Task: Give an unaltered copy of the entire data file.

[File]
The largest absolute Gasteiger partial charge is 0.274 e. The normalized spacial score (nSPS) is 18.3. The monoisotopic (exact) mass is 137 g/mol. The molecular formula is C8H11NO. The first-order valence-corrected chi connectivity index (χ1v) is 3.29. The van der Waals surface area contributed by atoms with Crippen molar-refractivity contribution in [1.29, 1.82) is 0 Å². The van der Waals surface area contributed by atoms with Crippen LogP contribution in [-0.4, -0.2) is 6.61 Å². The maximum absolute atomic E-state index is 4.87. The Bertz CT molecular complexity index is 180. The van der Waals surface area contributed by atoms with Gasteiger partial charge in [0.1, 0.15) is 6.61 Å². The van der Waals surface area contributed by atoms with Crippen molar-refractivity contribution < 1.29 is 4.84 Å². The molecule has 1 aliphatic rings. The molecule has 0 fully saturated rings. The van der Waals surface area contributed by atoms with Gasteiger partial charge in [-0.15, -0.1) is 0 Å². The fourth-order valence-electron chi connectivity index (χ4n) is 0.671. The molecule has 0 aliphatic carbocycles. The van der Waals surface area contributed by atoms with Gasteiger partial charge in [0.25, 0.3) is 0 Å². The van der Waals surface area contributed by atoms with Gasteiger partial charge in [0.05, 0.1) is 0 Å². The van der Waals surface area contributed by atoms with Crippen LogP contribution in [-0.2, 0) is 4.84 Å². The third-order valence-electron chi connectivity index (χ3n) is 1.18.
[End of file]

The largest absolute Gasteiger partial charge is 0.274 e. The normalized spacial score (nSPS) is 18.3. The monoisotopic (exact) mass is 137 g/mol. The molecular formula is C8H11NO. The first-order valence-corrected chi connectivity index (χ1v) is 3.29. The van der Waals surface area contributed by atoms with Crippen molar-refractivity contribution in [1.29, 1.82) is 0 Å². The van der Waals surface area contributed by atoms with Crippen LogP contribution in [-0.4, -0.2) is 6.61 Å². The maximum absolute atomic E-state index is 4.87. The Bertz CT molecular complexity index is 180. The van der Waals surface area contributed by atoms with Gasteiger partial charge in [0.1, 0.15) is 6.61 Å². The van der Waals surface area contributed by atoms with Crippen molar-refractivity contribution < 1.29 is 4.84 Å². The molecule has 1 aliphatic rings. The molecule has 0 fully saturated rings. The van der Waals surface area contributed by atoms with Gasteiger partial charge in [-0.15, -0.1) is 0 Å². The fourth-order valence-electron chi connectivity index (χ4n) is 0.671. The molecule has 0 aliphatic carbocycles. The van der Waals surface area contributed by atoms with Gasteiger partial charge in [0.25, 0.3) is 0 Å². The van der Waals surface area contributed by atoms with Gasteiger partial charge in [0.05, 0.1) is 0 Å². The van der Waals surface area contributed by atoms with Crippen LogP contribution in [-0.2, 0) is 4.84 Å². The third-order valence-electron chi connectivity index (χ3n) is 1.18.